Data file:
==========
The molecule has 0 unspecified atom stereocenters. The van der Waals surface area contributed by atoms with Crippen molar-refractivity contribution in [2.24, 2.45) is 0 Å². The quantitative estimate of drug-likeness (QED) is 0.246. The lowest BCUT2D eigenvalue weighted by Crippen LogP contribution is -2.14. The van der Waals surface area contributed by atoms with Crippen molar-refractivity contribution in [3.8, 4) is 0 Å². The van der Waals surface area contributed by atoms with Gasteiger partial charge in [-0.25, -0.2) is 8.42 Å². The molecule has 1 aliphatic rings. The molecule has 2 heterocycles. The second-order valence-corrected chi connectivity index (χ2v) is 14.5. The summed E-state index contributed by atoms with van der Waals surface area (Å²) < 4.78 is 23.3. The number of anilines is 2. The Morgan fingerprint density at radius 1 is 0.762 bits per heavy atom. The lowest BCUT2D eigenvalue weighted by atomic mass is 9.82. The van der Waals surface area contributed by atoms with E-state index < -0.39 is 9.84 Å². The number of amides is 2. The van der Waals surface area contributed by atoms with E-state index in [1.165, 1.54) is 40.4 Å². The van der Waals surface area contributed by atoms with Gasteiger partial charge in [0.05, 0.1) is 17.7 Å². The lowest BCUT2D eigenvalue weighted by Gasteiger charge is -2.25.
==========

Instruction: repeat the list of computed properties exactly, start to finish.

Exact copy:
The molecule has 0 unspecified atom stereocenters. The van der Waals surface area contributed by atoms with Crippen molar-refractivity contribution in [2.24, 2.45) is 0 Å². The quantitative estimate of drug-likeness (QED) is 0.246. The lowest BCUT2D eigenvalue weighted by Crippen LogP contribution is -2.14. The van der Waals surface area contributed by atoms with Crippen molar-refractivity contribution in [3.8, 4) is 0 Å². The van der Waals surface area contributed by atoms with Gasteiger partial charge in [-0.25, -0.2) is 8.42 Å². The molecule has 1 aliphatic rings. The molecule has 2 heterocycles. The second-order valence-corrected chi connectivity index (χ2v) is 14.5. The summed E-state index contributed by atoms with van der Waals surface area (Å²) < 4.78 is 23.3. The number of anilines is 2. The Morgan fingerprint density at radius 1 is 0.762 bits per heavy atom. The lowest BCUT2D eigenvalue weighted by atomic mass is 9.82. The van der Waals surface area contributed by atoms with E-state index < -0.39 is 9.84 Å². The number of amides is 2. The van der Waals surface area contributed by atoms with E-state index in [1.165, 1.54) is 40.4 Å². The van der Waals surface area contributed by atoms with Gasteiger partial charge in [0.05, 0.1) is 17.7 Å². The lowest BCUT2D eigenvalue weighted by Gasteiger charge is -2.25.